All the changes made during the crisis have also provided us with new opportunities. We may well see a world which will restructure the way that we live, work and play, where technology used to connect us will definitely expand our service delivery from health through tel-med and education increasingly using the internet to teach. We may finally see the promises that were supposed to be delivered by new technologies finally take place. More time working at home rather than in big box offices. Less government dependence on large labor forces as a result of restructuring, because during the crisis, it showed that the need for large bureaucracies did not stop the world from continuing to function, albeit at a slower pace. Re-training will be needed to absorb many who in the workforce would have lost their jobs.
Prior to the declaration of the pandemic the U.S. economy was in good shape. Despite the WTO’s claims that we may see 32% shrinkage in the global trade, the IMF predicts shrinkage of 3% in the global GDP for 2020.  I believe the economy will recover in a U shape rather that the Trump touted V shape. It will take some time for life to come back to normality. Wealth after Covid-19 will depend on how much we grow national economies not just global economy. It is quite apparent that much of our future will depend on the ‘invisible hand’ as described by Adam Smith, and not necessarily on the expansion of government. Government debt will have to be repaid; only growth in the economy will spare us the huge taxes needed to repay the largess of government during the crisis. Financial help to large corporations should be limited to loans and a share in equity position by the government. Once the economy is restored governments could recuperate their investment through the sale of their equity shares. Any gains from these investments should be returned to the public in the form of tax reductions and not used to further political legacies. A massive investment in infrastructure delivered through Private/ Public partnerships will give an enormous boost to the economy. SMEs are the backbone of the Canadian economy, and we must ensure that we transform our economy and rely less on the traditional industries that have made Canada what we are today. It is not the role of the government to diversify the economy, the private sector, with fewer regulations, will take us to the next frontline.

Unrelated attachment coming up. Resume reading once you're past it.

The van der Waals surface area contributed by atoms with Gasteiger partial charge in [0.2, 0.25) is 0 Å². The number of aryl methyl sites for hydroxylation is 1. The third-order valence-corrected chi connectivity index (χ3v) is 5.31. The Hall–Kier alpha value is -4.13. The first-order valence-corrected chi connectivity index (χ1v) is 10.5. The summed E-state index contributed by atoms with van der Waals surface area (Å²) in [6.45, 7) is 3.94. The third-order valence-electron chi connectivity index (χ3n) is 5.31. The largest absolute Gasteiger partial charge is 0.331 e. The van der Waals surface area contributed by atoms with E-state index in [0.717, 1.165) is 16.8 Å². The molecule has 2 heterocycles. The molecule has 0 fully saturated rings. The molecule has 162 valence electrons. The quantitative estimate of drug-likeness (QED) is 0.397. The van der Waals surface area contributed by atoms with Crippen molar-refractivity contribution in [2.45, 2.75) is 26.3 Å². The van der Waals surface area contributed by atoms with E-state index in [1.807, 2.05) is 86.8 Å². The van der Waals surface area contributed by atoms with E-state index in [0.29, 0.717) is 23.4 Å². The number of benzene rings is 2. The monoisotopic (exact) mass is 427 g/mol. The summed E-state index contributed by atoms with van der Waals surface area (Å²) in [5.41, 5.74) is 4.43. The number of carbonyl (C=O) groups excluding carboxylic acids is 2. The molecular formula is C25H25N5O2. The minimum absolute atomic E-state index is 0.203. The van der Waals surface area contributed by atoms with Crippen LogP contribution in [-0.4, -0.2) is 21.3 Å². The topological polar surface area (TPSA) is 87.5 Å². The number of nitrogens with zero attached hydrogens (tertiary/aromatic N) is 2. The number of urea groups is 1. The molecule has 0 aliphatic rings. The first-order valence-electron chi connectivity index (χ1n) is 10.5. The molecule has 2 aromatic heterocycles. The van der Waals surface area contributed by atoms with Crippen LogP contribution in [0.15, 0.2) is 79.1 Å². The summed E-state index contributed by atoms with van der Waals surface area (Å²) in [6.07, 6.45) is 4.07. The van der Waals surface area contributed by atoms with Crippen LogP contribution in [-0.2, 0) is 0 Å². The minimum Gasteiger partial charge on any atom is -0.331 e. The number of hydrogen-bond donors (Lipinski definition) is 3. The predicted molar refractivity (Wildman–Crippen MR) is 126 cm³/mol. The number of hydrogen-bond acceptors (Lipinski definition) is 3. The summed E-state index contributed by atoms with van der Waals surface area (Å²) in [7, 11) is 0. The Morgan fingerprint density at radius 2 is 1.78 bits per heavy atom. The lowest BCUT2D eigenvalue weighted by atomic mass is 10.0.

As for how we live with each other, we may have to re-consider high density living. While we ponder whether the handshake will be a past tradition, it is really important that we regain control of our freedoms and not allow governments to further their grip on powers acquired during the crisis.
A few important changes will have to be made to Canada’s geopolitical agenda. Foreign aid to gain votes to acquire a seat at the U.N for example must be curtailed. Charity should begin at home, and essential supplies should be used for national purposes before being sent to foreign countries. Progressive governments should come to the realization that climate change is not the existential threat faced by humanity, but rather that virus and pandemic are the more pressing dangers. That will need a re-assessment of the oil and gas politics. Covid-19 has exposed the Trudeau government’s deficiencies. Coupled with a Russia/Saudi Arabia oil skirmish, the price of oil has collapsed and has affected the Alberta economy even more, hence the economy of the country. Furthermore the pandemic has exposed our demand for PPE and other medical supplies and our dependence on plastics. The source of plastic, it must be remembered, is OIL.